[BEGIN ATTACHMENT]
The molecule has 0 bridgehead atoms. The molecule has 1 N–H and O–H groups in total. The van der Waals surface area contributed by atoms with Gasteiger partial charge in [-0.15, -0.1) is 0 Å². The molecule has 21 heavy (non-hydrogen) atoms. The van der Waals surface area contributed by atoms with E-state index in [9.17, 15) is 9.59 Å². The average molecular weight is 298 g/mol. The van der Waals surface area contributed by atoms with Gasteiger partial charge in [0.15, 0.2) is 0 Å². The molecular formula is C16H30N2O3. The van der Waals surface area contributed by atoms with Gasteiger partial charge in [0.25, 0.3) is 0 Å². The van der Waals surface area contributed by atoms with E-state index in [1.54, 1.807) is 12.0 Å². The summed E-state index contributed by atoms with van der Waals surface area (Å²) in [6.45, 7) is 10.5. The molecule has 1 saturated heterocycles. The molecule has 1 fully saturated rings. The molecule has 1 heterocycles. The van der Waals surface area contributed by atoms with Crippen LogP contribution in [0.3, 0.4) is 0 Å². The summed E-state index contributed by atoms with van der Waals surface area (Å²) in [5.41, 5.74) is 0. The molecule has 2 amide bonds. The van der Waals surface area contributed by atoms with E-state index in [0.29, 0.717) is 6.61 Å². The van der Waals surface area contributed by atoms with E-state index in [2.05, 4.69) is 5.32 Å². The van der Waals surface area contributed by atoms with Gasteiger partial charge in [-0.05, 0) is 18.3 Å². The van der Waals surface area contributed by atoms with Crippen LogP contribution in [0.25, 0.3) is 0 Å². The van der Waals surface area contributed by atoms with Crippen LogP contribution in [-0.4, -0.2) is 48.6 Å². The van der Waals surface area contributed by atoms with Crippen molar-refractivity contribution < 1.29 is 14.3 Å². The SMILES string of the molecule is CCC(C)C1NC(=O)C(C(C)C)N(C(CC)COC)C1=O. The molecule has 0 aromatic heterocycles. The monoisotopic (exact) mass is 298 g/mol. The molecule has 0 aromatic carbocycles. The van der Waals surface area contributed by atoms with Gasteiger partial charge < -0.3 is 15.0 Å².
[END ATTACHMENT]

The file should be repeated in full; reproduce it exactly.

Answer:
The molecule has 0 bridgehead atoms. The molecule has 1 N–H and O–H groups in total. The van der Waals surface area contributed by atoms with Gasteiger partial charge in [-0.15, -0.1) is 0 Å². The molecule has 21 heavy (non-hydrogen) atoms. The van der Waals surface area contributed by atoms with E-state index in [9.17, 15) is 9.59 Å². The average molecular weight is 298 g/mol. The van der Waals surface area contributed by atoms with Gasteiger partial charge in [0.15, 0.2) is 0 Å². The molecular formula is C16H30N2O3. The van der Waals surface area contributed by atoms with Gasteiger partial charge in [0.25, 0.3) is 0 Å². The van der Waals surface area contributed by atoms with E-state index in [1.54, 1.807) is 12.0 Å². The summed E-state index contributed by atoms with van der Waals surface area (Å²) in [6.45, 7) is 10.5. The molecule has 1 saturated heterocycles. The molecule has 1 fully saturated rings. The molecule has 1 heterocycles. The van der Waals surface area contributed by atoms with Crippen LogP contribution in [0.3, 0.4) is 0 Å². The summed E-state index contributed by atoms with van der Waals surface area (Å²) in [5.41, 5.74) is 0. The molecule has 2 amide bonds. The van der Waals surface area contributed by atoms with E-state index in [0.29, 0.717) is 6.61 Å². The van der Waals surface area contributed by atoms with E-state index in [2.05, 4.69) is 5.32 Å². The van der Waals surface area contributed by atoms with Gasteiger partial charge in [-0.05, 0) is 18.3 Å². The van der Waals surface area contributed by atoms with Crippen LogP contribution in [0.25, 0.3) is 0 Å². The van der Waals surface area contributed by atoms with Crippen LogP contribution in [-0.4, -0.2) is 48.6 Å². The van der Waals surface area contributed by atoms with Crippen molar-refractivity contribution < 1.29 is 14.3 Å². The SMILES string of the molecule is CCC(C)C1NC(=O)C(C(C)C)N(C(CC)COC)C1=O. The molecule has 0 aromatic heterocycles. The monoisotopic (exact) mass is 298 g/mol. The molecule has 0 aromatic carbocycles. The van der Waals surface area contributed by atoms with Gasteiger partial charge < -0.3 is 15.0 Å².